Remarks on the 100 Million Shot Goal
The President. Well, folks, good to see you all.
When I announced in early December that I had goal that I set of administering 100 million shots for the virus in the first 100 days of our office—100 million shots in 100 days—it was considered ambitious. Some even suggested it was somewhat audacious. Experts said that it was a—the plan was, quote, "definitely aggressive," and distribution would have to be "seamless" for us to be successful. One headline simply put it, quote, "It won't be easy." End of quote. Well, it wasn't.
When I took office—when we took office, there was a lot that had to be done. We needed more vaccines, more vaccinators, more places for people to get vaccinated. And we needed a whole-of-Government approach.
So, I directed Jeff Zients, the coordinator of our COVID-19 response, to put us on a war footing—and I meant that in a literal sense—to get us on track to truly beat this virus.
And I'm proud to announce that tomorrow, 58 days into our administration, we will have met my goal of administering 100 million shots to our fellow Americans.
That's weeks ahead of schedule, and even with the setbacks we faced during the winter storms. And it's another big step on the path to checking the—putting checks in pockets and shots in people's arms.
When we crossed the 50 million doses just 3 weeks ago, I told you that every time we hit the 50 million mark, I'd update you on our progress.
So here is where we are today: Eight weeks ago, only 8 percent of seniors, those most vulnerable to COVID-19, had received a vaccination. Today, 65 percent of people aged 65 or older have received at least one shot, and 36 percent are fully vaccinated. And that's key, because this is a population that represents 80 percent of the well over 500,000 COVID-19 deaths that have occurred in America.
We have nearly doubled the amount of vaccine doses that we distribute to States, tribes, and territories each week. We have gone from 1 million shots a day—that I promised in December, before we were even sworn in—to an average of 2½ million shots a day, outpacing the rest of the world significantly.
And here's how we accomplished this: Using the power given to a President under the Defense Production Act, we expedited critical materials in vaccine production, such as equipment, machinery, and supplies. We worked with vaccine manufacturers to speed up the delivery of millions more doses and brokered a historic manufacturing partnership between competing companies who put patriotism and public health first.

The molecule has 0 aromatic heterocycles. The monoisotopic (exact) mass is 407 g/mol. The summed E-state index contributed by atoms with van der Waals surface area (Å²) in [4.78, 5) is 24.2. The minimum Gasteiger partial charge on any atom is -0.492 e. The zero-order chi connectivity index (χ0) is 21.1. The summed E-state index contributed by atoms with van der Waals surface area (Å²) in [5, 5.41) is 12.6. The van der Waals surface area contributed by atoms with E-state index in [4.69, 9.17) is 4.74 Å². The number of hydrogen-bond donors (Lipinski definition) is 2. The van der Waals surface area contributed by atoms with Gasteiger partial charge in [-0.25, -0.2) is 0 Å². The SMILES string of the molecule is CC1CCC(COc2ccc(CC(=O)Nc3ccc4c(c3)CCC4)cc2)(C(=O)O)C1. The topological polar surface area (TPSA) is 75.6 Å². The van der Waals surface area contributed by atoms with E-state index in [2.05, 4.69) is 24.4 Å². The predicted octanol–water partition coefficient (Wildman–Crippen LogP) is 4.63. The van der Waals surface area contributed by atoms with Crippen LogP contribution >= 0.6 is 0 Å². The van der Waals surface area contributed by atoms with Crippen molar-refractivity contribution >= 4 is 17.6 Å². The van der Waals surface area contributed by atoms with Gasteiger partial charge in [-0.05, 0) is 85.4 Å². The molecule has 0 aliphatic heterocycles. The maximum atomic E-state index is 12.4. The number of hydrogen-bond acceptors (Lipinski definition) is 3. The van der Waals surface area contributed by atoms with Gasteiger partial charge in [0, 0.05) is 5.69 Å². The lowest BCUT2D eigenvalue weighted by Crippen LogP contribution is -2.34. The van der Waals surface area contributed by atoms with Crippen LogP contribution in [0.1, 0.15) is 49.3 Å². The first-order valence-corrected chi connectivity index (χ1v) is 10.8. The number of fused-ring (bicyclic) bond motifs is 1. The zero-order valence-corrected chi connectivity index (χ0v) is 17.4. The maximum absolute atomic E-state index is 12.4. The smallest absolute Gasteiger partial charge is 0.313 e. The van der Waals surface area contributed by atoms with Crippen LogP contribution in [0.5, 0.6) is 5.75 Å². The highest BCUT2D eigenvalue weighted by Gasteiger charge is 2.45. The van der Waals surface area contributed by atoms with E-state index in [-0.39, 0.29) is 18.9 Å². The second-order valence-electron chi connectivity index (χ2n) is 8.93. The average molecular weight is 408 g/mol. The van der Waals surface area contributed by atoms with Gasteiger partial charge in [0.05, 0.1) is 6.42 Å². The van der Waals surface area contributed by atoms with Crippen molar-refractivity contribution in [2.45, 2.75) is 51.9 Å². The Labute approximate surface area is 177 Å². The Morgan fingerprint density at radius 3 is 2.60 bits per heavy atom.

These steps put us on track to have enough vaccine supply for every adult American by the end of May—months—months earlier than anyone expected.
And we stood up or supplied more than 600 community vaccination sites that are administering hundreds of thousands of shots per day. We launched the Federal Pharmacy Program, which has allowed millions of Americans to get a shot at one of 1,000—or, excuse me, one of 14,000 local pharmacies in this country, the same way they get their flu shot.
And for folks who aren't near a pharmacy or mass vaccination center, we've supplied more than 500 mobile clinics, like pop-up sites or vans, meeting people where they are—meeting people where they are.
We've developed nearly—we've deployed nearly 6,000 Federal personnel, including FEMA, Active Duty military, and Department of Health and Human Services to support vaccinations and serve as vaccinators—putting the needle in people's arms.
We're also supplying vaccines to community health centers to reach those who have been the hardest hit—the hardest hit—and suffered the most, especially Black, Latino, Native American, and rural communities. This is really important, because we believe that speed and efficiency must be matched with fairness and equity.